This article is part of the supplement: Women's Health Surveillance Report
Dementia / Alzheimer's Disease
1 Department of Epidemiology and Community Medicine, University of Ottawa, 451 Smyth Road, Ottawa, Canada and Surveillance and Risk Assessment Division, Health Canada
2 Private Consultant, Ottawa, Canada
BMC Women's Health 2004, 4(Suppl 1):S20 doi:10.1186/1472-6874-4-S1-S20Published: 25 August 2004
Dementia, including Alzheimer's disease (AD) increases exponentially with age from the age of 65. The number of people with dementia will increase significantly over the next three decades as the population ages. While prevalence and incidence rates do not differ markedly in women, compared to men, women live longer on average, so the number of women with dementia is greater than for men. Also, women are more frequently caregivers for people with dementia. Thus, dementia is an important health problem for women.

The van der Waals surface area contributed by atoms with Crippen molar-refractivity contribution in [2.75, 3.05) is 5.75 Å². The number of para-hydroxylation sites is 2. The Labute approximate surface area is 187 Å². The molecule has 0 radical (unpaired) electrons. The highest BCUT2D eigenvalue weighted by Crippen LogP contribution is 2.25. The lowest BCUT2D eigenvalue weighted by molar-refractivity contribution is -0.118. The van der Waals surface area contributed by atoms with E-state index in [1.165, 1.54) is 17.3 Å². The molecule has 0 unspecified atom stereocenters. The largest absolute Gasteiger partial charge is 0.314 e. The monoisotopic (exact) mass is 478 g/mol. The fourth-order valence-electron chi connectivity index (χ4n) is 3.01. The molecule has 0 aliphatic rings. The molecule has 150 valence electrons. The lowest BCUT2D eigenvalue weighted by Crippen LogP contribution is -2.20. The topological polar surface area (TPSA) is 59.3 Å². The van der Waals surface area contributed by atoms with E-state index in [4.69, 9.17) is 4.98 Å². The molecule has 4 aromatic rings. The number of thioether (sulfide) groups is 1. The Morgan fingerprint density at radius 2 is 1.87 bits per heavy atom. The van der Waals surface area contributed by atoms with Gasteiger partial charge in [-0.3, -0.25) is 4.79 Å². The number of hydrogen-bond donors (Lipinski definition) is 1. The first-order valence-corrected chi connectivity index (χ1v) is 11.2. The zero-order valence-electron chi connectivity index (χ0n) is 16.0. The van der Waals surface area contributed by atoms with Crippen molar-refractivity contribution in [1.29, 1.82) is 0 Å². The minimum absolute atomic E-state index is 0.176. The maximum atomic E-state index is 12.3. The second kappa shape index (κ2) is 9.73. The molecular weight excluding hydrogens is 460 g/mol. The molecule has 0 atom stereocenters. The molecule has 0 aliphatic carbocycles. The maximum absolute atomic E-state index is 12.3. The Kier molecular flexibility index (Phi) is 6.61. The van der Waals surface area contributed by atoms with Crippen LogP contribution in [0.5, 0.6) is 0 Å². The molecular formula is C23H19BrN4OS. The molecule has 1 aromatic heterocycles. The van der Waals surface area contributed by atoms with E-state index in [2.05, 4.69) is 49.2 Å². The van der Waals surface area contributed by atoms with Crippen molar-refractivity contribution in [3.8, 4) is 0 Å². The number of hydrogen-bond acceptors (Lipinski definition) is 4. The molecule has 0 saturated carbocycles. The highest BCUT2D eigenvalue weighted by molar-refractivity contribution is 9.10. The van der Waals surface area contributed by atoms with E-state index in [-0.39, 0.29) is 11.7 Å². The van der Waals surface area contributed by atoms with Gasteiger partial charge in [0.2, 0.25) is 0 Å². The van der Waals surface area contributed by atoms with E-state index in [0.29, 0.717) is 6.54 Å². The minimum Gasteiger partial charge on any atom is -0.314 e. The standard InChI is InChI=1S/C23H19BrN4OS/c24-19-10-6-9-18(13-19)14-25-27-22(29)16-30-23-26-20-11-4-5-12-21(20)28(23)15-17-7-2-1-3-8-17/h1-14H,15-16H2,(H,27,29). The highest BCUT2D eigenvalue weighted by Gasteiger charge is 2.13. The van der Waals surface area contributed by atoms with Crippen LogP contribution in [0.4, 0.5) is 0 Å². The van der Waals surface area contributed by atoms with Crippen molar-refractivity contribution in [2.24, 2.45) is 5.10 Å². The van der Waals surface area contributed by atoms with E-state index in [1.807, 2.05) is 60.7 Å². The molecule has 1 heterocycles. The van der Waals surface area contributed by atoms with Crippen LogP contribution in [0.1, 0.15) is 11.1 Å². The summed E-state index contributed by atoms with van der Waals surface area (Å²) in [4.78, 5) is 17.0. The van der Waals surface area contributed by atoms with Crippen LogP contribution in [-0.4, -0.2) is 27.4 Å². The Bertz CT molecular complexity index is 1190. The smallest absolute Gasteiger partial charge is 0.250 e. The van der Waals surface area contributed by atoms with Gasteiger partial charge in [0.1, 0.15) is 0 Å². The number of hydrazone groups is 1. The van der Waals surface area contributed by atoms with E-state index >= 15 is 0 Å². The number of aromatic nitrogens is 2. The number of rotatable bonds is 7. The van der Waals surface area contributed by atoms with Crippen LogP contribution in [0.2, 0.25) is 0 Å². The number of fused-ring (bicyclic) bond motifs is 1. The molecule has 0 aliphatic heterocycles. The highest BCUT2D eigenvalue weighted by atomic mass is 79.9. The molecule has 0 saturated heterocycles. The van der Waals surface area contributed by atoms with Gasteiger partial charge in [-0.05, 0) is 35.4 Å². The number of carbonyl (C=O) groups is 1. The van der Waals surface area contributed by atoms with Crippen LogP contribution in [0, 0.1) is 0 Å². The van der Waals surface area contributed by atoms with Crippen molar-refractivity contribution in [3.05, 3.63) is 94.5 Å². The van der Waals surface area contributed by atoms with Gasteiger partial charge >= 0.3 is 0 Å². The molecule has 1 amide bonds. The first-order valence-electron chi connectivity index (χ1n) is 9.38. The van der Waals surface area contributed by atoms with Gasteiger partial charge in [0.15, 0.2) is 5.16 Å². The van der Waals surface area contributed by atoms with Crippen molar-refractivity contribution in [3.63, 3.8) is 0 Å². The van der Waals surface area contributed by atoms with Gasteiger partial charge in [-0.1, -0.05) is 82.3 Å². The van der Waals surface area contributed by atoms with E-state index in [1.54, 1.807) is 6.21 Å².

The Canadian Study of Health and Aging showed an increase in prevalence of dementia with age for both sexes, approximately doubling every five years of age. Rates of AD were higher in women whereas rates of vascular dementia were higher in men. The risk of AD increased with increasing age, lower education, and apolipoprotein E ε4. Regular physical activity was clearly protective in women; this was less clear for men. Use of non-steroidal anti-inflammatory drugs, wine consumption, and past exposure to vaccines decreased the risk of AD. Estrogen replacement therapy did not reduce the risk of AD. About three quarters of caregivers for dementia patients were women.
Data Gaps and Recommendations
The protective effect of regular physical activity for AD provides an additional reason to promote regular physical activity at all ages. Ongoing surveillance of the incidence, prevalence and risks for dementia is needed to monitor the impact of treatments as well as the aging of the population on the burden of dementia.